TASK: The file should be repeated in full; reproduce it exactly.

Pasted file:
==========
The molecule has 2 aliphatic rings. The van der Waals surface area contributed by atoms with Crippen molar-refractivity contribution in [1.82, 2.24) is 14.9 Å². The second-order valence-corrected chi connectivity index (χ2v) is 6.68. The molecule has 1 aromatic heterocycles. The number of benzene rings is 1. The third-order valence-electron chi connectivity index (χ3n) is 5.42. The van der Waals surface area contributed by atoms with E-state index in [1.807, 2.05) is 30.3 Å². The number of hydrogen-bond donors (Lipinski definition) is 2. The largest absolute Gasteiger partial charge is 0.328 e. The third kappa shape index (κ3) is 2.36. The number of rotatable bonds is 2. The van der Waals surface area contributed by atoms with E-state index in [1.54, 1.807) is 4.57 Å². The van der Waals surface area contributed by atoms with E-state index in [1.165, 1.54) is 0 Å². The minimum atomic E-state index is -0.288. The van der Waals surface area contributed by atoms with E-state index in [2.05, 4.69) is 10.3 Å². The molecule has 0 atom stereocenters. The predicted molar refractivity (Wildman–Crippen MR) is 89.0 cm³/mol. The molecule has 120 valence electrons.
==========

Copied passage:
The molecule has 2 aliphatic rings. The van der Waals surface area contributed by atoms with Crippen molar-refractivity contribution in [1.82, 2.24) is 14.9 Å². The second-order valence-corrected chi connectivity index (χ2v) is 6.68. The molecule has 1 aromatic heterocycles. The number of benzene rings is 1. The third-order valence-electron chi connectivity index (χ3n) is 5.42. The van der Waals surface area contributed by atoms with E-state index in [1.807, 2.05) is 30.3 Å². The number of hydrogen-bond donors (Lipinski definition) is 2. The largest absolute Gasteiger partial charge is 0.328 e. The third kappa shape index (κ3) is 2.36. The number of rotatable bonds is 2. The van der Waals surface area contributed by atoms with E-state index in [1.54, 1.807) is 4.57 Å². The van der Waals surface area contributed by atoms with E-state index in [1.165, 1.54) is 0 Å². The minimum atomic E-state index is -0.288. The van der Waals surface area contributed by atoms with E-state index in [2.05, 4.69) is 10.3 Å². The molecule has 0 atom stereocenters. The predicted molar refractivity (Wildman–Crippen MR) is 89.0 cm³/mol. The molecule has 120 valence electrons.